be the necessary first step, if peace is to be established on earth:
"Until philosophers are kings, or the kings and princes of this world have the spirit and power of philosophy … cities will never have rest from their evils, no, nor the human race …" Are we to imagine a country ruled by Ludwig Wittgenstein, who used to play himself piano concertos without any keyboard, to pass the time on long train journeys? Nietzsche? Or Jean Paul Sartre? Each one would add his own distinct flavor to the practice of government. Or does he mean someone more like Chuang Tzu's Nameless Man, whose advice is "Blend your spirit with the vastness, follow along with things the way they are, and make no room for personal views then the world will be governed."
We must look a little closer, and see what type of philosopher Plato means. "Who are the true philosophers?" Socrates asks. "Those who are lovers of the vision of truth." He distinguishes between "the sight-loving, art-loving, practical class," and "those who are alone worthy of the name of philosophers." The former are "fond of fine tones and colors and forms and all the artificial products that are made out of them," but are "incapable of seeing or loving absolute beauty." These people, who "neither see absolute beauty, nor can follow any guide who points the way thither … may be said to have opinion but not knowledge." For "knowledge is to know the nature of being," and "those who see the absolute and eternal and immutable may be said to know, and not to have opinion only."
Socrates defines philosophical minds as those which "always love knowledge of a sort which shows them the eternal nature," and declares that "philosophers only are able to grasp the eternal and unchangeable, and those who wander in the region of the many and variable are not philosophers." Everything depends on the vision of the soul:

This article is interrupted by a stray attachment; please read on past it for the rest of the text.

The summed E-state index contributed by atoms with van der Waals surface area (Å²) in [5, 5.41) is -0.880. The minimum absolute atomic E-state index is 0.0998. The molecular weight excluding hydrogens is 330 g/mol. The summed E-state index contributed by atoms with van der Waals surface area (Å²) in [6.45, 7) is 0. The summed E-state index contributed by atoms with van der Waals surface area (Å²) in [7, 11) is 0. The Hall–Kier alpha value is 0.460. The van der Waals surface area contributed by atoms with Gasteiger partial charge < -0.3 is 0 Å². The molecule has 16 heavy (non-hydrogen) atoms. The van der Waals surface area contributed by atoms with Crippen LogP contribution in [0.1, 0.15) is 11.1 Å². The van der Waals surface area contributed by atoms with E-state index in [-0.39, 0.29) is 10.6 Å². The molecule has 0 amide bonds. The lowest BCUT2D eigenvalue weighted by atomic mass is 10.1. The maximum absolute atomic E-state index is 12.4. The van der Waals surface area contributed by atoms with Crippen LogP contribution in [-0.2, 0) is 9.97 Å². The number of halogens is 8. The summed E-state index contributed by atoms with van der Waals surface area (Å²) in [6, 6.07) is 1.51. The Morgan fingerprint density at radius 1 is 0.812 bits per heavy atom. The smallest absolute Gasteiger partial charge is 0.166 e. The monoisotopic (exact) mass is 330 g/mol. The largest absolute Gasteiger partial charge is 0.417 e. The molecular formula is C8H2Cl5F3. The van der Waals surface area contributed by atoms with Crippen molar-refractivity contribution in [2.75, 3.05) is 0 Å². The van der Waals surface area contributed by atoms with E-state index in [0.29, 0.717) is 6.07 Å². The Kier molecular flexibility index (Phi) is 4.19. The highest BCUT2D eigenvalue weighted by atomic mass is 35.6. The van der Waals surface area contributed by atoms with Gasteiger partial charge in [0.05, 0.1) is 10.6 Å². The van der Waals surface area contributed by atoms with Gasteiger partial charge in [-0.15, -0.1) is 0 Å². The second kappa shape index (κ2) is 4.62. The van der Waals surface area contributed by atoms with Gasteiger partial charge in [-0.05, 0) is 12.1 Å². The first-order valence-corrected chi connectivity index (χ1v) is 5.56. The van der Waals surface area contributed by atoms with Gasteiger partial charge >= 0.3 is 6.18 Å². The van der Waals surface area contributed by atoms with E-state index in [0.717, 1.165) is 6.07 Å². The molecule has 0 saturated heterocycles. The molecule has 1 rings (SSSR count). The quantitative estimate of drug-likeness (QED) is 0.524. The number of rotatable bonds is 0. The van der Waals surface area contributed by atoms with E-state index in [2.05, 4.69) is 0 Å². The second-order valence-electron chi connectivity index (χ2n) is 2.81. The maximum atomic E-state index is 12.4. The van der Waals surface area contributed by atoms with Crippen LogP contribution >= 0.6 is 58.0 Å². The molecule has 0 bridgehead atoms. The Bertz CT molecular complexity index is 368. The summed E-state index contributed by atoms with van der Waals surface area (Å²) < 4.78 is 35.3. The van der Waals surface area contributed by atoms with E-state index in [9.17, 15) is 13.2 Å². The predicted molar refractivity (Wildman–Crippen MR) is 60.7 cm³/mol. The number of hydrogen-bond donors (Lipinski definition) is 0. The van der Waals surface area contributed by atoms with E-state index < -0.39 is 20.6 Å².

"And the soul is like the eye: when resting upon that on which truth and being shine, the soul perceives and understands and is radiant with intelligence; but when turned towards the twilight of becoming and perishing, then she has opinion only." The philosopher-ruler must be one who has attained the vision of the eternal.
Here socrates gives his famous and much interpreted Allegory of the Cave. In his own words, "you will not misapprehend me if you interpret the journey upwards to be the ascent of the soul into the intellectual world … the world of knowledge." We should remember here that this is the world of vision, where "the universal author of all things beautiful and right, parent of light and the lord of light in this visible world" is seen. He continues "you must not wonder that those who attain to this beatific vision are unwilling to descend to human affairs; for their souls are ever hastening into the upper world …" Perhaps we can find here an echo of the reply of Chuang Tzu's Nameless Man, when he was first asked how to rule the world: "What kind of a dreary question is that! I'm just about to set off with the Creator. And if I get bored with that, then I'll ride on the Light-and-Lissome Bird out beyond the six directions." It will be quite an entertaining task, persuading the visionary philosopher to attend to the burdens of public office.
But all this should not distress us, for "the State in which the rulers are most reluctant to govern is always the best and most quietly governed," and the philosophers will not finally "refuse to take their turn at the toils of State, when they are allowed to spend the greater part of their time with one another in the heavenly light."
Does Plato really have a secret doctrine? Is there really a heavenly light? Socrates remarks "I quite admit the difficulty of believing that in every man there is an eye of the soul … more precious far than ten thousand bodily eyes, for by it alone is truth seen." But "that knowledge only which is of being and of the unseen can make the soul look upwards," and without that knowledge, the vision of truth cannot be obtained. Thus Socrates, after a long period of studies and discipline designed to concentrate the mind, tells his students "the time has now arrived at which they must raise the eye of the soul to the universal light which lightens all things, and behold the absolute good."
Is this perhaps the same light of which St. John speaks, which "lighteth every man that cometh into the world …"